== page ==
On 01/03/18 19:04, John Hardin wrote:
On Thu, 1 Mar 2018, Sebastian Arcus wrote:

I know I have brought up this issue on this list before, and sorry for the persistence, but having 7 different rules adding scores for the IADB whitelist still seems either ridiculous, or outright suspect:

-0.2 RCVD_IN_IADB_RDNS      RBL: IADB: Sender has reverse DNS record
                            [ listed in iadb.isipp.com]
-0.1 RCVD_IN_IADB_SPF       RBL: IADB: Sender publishes SPF record
-0.1 RCVD_IN_IADB_OPTIN     RBL: IADB: All mailing list mail is opt-in
-0.0 RCVD_IN_IADB_SENDERID  RBL: IADB: Sender publishes Sender ID record
-0.0 RCVD_IN_IADB_LISTED    RBL: Participates in the IADB system
-0.1 RCVD_IN_IADB_DK        RBL: IADB: Sender publishes Domain Keys record
-0.1 RCVD_IN_IADB_VOUCHED   RBL: ISIPP IADB lists as vouched-for sender

It really raises some very uncomfortable questions regarding the impartiality of SA and/or its anti-spam capabilities. And by the way, this message is definitely unsolicited, and in now way we gave any sort of permission or consent to this company or its "affiliates" to email us - so the whole "All mailing list mail is opt-in" is nonsense.

And why have "Sender has reverse DNS record" and "Sender publishes SPF record" as separate IADB rules - when SA itself already checks for these? Isn't this just a glaring way of pumping up SA scores for the IADB subscribers?

Don't assume malice right off the bat. More likely it is that IADB provides all those status codes and SA exposes a rule for each, with minimal scores, to allow local tuning if desired.

But why does SA have to expose a rule for each and every code IADB provides? SA is an antispam solution, IADB is a facilitator for the marketing industry (in spite of their continuous protestations on this list). The goals of the two are not the same. Surely SA can decide by itself what is really useful from a spam filtering point of view - not churn out whatever it gets passed by marketing whitelists? SA uses other whitelists (some may I say a lot more useful than IADB), and it only exposes one or two rules for each.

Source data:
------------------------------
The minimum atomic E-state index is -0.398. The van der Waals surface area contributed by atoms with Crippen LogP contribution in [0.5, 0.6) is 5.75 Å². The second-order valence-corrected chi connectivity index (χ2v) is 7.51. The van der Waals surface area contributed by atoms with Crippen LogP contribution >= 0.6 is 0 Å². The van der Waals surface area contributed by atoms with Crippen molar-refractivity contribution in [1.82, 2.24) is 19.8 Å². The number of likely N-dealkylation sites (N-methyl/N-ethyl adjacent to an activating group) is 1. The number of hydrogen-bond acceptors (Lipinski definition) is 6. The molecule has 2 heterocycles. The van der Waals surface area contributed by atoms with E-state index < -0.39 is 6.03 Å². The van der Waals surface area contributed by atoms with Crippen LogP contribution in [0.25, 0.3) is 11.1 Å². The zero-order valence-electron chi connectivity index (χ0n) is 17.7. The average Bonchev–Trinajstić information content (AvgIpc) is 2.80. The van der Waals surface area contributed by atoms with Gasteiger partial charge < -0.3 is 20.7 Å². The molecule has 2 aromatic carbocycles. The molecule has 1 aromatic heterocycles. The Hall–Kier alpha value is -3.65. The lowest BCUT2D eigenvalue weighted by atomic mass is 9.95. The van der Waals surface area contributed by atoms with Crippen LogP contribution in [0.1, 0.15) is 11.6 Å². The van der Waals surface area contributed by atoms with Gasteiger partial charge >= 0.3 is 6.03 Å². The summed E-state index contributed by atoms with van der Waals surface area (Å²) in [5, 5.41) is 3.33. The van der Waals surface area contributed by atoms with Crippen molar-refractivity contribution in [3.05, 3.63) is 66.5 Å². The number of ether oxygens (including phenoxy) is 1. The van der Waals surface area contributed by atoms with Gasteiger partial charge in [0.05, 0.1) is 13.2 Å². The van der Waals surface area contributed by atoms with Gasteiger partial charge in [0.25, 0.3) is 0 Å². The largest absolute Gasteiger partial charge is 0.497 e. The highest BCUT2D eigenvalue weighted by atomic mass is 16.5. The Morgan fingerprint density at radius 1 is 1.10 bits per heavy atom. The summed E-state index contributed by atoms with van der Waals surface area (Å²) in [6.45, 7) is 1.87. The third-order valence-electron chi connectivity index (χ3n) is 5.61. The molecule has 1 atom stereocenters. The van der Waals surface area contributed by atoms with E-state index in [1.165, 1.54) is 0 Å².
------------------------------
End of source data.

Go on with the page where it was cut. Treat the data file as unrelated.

Also, there is RCVD_IN_IADB_DOPTIN, so RCVD_IN_IADB_OPTIN may be "someone somehow gave us your name somewhere" (i.e. "single opt-in") rather than "we confirmed you actually want to receive our garbage" ("double opt-in").

So effectively pretty useless, as if you ever made the mistake of forgetting to untick the "receive email from our carefully selected partners" in the past, you will never be able to take that consent back as your email address gets passed from entity to entity. Consent to be emailed marketing material is a joke - and SA shouldn't be a facilitator - otherwise its value as a spam filter is gone.

The scores appear hardcoded (50_scores.cf) vs. from masscheck (72_scores.cf) so they may be *very* stale.

In that case maybe at least some of the rules should be removed then

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